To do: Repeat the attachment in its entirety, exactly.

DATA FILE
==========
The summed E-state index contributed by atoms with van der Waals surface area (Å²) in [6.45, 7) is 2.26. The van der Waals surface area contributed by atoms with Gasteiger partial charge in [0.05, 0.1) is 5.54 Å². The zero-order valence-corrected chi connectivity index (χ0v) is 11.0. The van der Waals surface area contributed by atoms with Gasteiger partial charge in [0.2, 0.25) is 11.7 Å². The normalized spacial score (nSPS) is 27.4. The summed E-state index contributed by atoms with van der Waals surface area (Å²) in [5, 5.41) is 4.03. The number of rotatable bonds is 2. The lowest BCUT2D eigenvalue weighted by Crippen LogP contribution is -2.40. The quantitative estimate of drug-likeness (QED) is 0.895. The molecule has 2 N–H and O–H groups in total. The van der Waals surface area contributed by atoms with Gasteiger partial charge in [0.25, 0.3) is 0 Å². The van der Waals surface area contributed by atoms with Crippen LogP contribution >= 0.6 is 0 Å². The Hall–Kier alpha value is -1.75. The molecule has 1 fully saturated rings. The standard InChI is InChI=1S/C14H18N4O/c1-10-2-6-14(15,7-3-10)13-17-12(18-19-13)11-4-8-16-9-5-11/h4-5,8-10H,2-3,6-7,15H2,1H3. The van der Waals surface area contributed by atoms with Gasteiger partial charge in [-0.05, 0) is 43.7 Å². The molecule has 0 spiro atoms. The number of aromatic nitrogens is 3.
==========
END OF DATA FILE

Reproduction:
The summed E-state index contributed by atoms with van der Waals surface area (Å²) in [6.45, 7) is 2.26. The van der Waals surface area contributed by atoms with Gasteiger partial charge in [0.05, 0.1) is 5.54 Å². The zero-order valence-corrected chi connectivity index (χ0v) is 11.0. The van der Waals surface area contributed by atoms with Gasteiger partial charge in [0.2, 0.25) is 11.7 Å². The normalized spacial score (nSPS) is 27.4. The summed E-state index contributed by atoms with van der Waals surface area (Å²) in [5, 5.41) is 4.03. The number of rotatable bonds is 2. The lowest BCUT2D eigenvalue weighted by Crippen LogP contribution is -2.40. The quantitative estimate of drug-likeness (QED) is 0.895. The molecule has 2 N–H and O–H groups in total. The van der Waals surface area contributed by atoms with Gasteiger partial charge in [0.25, 0.3) is 0 Å². The van der Waals surface area contributed by atoms with Crippen LogP contribution >= 0.6 is 0 Å². The Hall–Kier alpha value is -1.75. The molecule has 1 fully saturated rings. The standard InChI is InChI=1S/C14H18N4O/c1-10-2-6-14(15,7-3-10)13-17-12(18-19-13)11-4-8-16-9-5-11/h4-5,8-10H,2-3,6-7,15H2,1H3. The van der Waals surface area contributed by atoms with Gasteiger partial charge in [-0.05, 0) is 43.7 Å². The molecule has 0 spiro atoms. The number of aromatic nitrogens is 3.